|A dying Joshua tree at Joshua Tree National Park. Photo by Richard Lui, The Desert Sun|
The Santa Cruz Sentinel reported an exciting collaboration between digital art, environmental studies, science and engineering students to address these pressing issues:
To save the Joshua tree, a desert plant in peril, UC Santa Cruz art research associate Geoffrey Thomas imagines a future with seed-spreading tarantula robots and genetically-engineered giant sloths.
These whimsical ideas, the subject of three digital art images, have a ring of truth, said Thomas, who collaborated with Juniper Harrower, a UCSC environmental studies graduate student studying the tree. The duo is planning to create an educational mobile app and short animations from the sketches within the next year.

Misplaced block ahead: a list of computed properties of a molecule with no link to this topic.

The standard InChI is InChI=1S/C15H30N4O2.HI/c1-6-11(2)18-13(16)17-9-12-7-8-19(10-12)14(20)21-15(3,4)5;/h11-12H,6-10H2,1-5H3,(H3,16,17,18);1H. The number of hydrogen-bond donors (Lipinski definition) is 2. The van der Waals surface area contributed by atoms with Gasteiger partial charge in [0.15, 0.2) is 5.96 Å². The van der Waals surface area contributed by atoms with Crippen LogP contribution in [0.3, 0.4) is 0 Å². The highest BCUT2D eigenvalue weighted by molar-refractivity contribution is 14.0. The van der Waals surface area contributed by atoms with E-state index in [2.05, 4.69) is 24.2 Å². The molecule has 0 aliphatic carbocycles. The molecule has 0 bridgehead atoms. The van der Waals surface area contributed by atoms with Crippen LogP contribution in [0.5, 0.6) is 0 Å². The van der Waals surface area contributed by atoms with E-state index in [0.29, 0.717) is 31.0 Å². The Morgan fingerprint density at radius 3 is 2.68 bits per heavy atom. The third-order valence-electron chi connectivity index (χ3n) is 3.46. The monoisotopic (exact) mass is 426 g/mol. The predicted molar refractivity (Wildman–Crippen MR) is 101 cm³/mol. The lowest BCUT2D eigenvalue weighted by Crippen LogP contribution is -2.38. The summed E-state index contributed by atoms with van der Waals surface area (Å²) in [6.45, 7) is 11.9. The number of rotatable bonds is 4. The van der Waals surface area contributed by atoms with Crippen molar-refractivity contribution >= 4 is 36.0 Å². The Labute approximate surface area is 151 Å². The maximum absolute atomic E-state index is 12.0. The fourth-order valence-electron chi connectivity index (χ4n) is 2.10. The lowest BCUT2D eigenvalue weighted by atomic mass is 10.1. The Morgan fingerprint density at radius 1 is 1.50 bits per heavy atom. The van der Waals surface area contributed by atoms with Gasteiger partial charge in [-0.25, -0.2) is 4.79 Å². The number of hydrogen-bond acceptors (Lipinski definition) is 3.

|UCSC students in Geoffrey Thomas's digital art class inspect Joshua tree seedlings at a campus greenhouse in October.|
Art and technology have powerful influences on impacting change because they are big parts of any culture around the world. Incorporating digital art, mobile apps and environmental education is a great way to foster a culture for change and further the sustainability of our ecosystems.
Read the original article here.